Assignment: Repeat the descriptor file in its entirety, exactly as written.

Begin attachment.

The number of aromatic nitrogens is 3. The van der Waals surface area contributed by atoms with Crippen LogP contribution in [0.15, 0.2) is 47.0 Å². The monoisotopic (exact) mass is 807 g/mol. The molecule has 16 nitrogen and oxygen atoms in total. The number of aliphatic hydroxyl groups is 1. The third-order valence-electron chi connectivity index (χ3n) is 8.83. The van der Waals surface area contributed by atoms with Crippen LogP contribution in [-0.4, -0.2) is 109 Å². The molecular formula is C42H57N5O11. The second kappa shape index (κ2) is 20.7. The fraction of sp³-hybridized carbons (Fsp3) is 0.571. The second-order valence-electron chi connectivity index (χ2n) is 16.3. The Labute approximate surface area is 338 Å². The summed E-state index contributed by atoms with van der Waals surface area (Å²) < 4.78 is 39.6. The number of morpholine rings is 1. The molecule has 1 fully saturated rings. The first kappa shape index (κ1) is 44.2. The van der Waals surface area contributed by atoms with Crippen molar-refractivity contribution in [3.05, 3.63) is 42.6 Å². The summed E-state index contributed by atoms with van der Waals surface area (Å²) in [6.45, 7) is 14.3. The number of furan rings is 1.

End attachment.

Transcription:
The number of aromatic nitrogens is 3. The van der Waals surface area contributed by atoms with Crippen LogP contribution in [0.15, 0.2) is 47.0 Å². The monoisotopic (exact) mass is 807 g/mol. The molecule has 16 nitrogen and oxygen atoms in total. The number of aliphatic hydroxyl groups is 1. The third-order valence-electron chi connectivity index (χ3n) is 8.83. The van der Waals surface area contributed by atoms with Crippen LogP contribution in [-0.4, -0.2) is 109 Å². The molecular formula is C42H57N5O11. The second kappa shape index (κ2) is 20.7. The fraction of sp³-hybridized carbons (Fsp3) is 0.571. The second-order valence-electron chi connectivity index (χ2n) is 16.3. The Labute approximate surface area is 338 Å². The summed E-state index contributed by atoms with van der Waals surface area (Å²) < 4.78 is 39.6. The number of morpholine rings is 1. The molecule has 1 fully saturated rings. The first kappa shape index (κ1) is 44.2. The van der Waals surface area contributed by atoms with Crippen molar-refractivity contribution in [3.05, 3.63) is 42.6 Å². The summed E-state index contributed by atoms with van der Waals surface area (Å²) in [6.45, 7) is 14.3. The number of furan rings is 1.